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Weird dreams or insomnia? Here's why sleep patterns change in quarantine

Vivid dreams can be spontaneous, but usually stress and anxiety plays a role when real life situations creep into your dreams.

KNOXVILLE, Tenn. — For some, the COVID-19 pandemic has made even sleep feel stressful. Several people have developed issues with their sleep during self-isolation. Experts predict that even more people could experience issues as they try to fall asleep as the pandemic continues.

Vivid dreams, good or bad, can feel real. They can be spontaneous and random, but stress and anxiety can play a role if dreams start feeling too real. Many times, something may happen in a dream that will make you feel as stressed as you are in the real world.

Maybe you're flying, naked in front of a crowded room of strangers, or there’s a bad guy chasing you. Either way, you'll feel stressed.

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In order to find the meaning behind dreams, psychologist Jenn Hardy suggested shifting focus from characters to what you feel.

“When people have a reoccurring nightmare, I tell them, ‘We've got to figure out where the dream is coming from, so we can stop it,’” said Hardy.  “That is the most effective way to stop the dream. Figure out what situation your stuck in. Deal with it in real life and get them unstuck. It shifts the dream.”  

Hardy suggests writing down how you feel while reflecting on your dream to see how you feel, as well as how that emotion is showing up in your life.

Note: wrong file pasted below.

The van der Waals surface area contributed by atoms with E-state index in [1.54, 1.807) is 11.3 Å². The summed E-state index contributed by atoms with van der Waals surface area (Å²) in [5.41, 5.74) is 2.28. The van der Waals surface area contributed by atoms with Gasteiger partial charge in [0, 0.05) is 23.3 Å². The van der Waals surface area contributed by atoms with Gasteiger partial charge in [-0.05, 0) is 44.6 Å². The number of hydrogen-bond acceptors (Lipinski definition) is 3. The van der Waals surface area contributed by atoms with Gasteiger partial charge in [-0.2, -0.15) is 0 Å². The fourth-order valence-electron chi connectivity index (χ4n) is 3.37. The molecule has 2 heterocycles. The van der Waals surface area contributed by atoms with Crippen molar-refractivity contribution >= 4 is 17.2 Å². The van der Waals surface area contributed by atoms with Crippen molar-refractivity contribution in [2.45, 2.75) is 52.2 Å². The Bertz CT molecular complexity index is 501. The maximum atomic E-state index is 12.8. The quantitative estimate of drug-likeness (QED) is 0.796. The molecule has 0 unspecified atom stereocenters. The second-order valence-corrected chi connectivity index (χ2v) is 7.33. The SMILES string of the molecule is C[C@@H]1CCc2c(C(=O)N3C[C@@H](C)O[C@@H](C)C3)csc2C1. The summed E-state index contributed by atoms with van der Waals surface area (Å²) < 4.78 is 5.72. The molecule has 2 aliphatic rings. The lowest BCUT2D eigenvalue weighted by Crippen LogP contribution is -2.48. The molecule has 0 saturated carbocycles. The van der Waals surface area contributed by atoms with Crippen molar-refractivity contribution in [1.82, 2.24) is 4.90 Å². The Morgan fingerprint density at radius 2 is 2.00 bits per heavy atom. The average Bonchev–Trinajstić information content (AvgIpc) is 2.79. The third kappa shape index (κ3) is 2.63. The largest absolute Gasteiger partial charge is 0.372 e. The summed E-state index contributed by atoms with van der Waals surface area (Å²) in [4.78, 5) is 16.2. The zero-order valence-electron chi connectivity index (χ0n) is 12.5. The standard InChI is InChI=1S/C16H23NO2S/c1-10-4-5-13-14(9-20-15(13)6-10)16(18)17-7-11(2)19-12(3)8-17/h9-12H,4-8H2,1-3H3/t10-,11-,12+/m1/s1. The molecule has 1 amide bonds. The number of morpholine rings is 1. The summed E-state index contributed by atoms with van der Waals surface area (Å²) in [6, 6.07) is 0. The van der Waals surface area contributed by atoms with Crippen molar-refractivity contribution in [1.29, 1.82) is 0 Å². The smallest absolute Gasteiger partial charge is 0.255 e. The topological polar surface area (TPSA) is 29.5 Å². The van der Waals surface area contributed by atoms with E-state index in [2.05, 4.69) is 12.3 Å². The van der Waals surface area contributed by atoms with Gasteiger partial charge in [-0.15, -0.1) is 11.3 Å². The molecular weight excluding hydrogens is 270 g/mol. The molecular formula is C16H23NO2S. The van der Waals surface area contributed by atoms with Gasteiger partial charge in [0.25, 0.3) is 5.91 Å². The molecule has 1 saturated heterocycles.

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From vivid dreams to insomnia, many people are looking for a good night's rest. Too many sleepless nights can affect your overall health and wellness. Pandemic stress and anxiety could be a reason why you're not getting rest like you use to.

Fears surrounding the pandemic can cause a shift in most people's sleep patterns. Sleep and stress go hand-in-hand because one can affect the other.

According to the Sleep Foundation, poor sleep makes it hard to concentrate, makes people feel less energetic and can make a person feel overwhelmed.

“A lot of people when they wake-up they have an emotional reaction to waking up,” said Hardy. “They could be really mad or really sad, maybe even upset or in a panic. Those are very hard emotional states to fall back asleep in, so then we stay awake longer.”

According to Hardy, creating a new bedtime routine could help kids and adults. She suggests:  

  • Brushing your teeth
  • Turning off the lights and putting away electronics
  • Picking a consistent bedtime
  • Reflecting on positive thoughts in the last moments before you go to sleep

Something as simple as getting a good night's rest can be the first step to reducing stress in your life.